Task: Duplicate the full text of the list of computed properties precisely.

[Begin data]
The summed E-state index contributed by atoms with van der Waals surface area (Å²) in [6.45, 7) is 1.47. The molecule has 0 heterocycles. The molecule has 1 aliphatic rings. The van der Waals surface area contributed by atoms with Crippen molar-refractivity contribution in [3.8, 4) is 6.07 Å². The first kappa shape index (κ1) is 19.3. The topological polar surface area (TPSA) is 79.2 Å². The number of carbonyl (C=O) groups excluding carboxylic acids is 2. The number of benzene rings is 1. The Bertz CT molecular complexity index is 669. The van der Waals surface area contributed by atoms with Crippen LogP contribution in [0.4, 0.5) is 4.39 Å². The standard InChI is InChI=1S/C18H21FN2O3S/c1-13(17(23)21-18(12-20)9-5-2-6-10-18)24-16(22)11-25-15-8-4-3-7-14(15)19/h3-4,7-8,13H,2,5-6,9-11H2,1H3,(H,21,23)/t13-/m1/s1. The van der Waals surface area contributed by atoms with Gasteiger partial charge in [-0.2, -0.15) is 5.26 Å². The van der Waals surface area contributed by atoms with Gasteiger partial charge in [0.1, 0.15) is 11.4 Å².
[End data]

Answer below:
The summed E-state index contributed by atoms with van der Waals surface area (Å²) in [6.45, 7) is 1.47. The molecule has 0 heterocycles. The molecule has 1 aliphatic rings. The van der Waals surface area contributed by atoms with Crippen molar-refractivity contribution in [3.8, 4) is 6.07 Å². The first kappa shape index (κ1) is 19.3. The topological polar surface area (TPSA) is 79.2 Å². The number of carbonyl (C=O) groups excluding carboxylic acids is 2. The number of benzene rings is 1. The Bertz CT molecular complexity index is 669. The van der Waals surface area contributed by atoms with Crippen LogP contribution in [0.4, 0.5) is 4.39 Å². The standard InChI is InChI=1S/C18H21FN2O3S/c1-13(17(23)21-18(12-20)9-5-2-6-10-18)24-16(22)11-25-15-8-4-3-7-14(15)19/h3-4,7-8,13H,2,5-6,9-11H2,1H3,(H,21,23)/t13-/m1/s1. The van der Waals surface area contributed by atoms with Gasteiger partial charge in [-0.2, -0.15) is 5.26 Å². The van der Waals surface area contributed by atoms with Gasteiger partial charge in [0.1, 0.15) is 11.4 Å².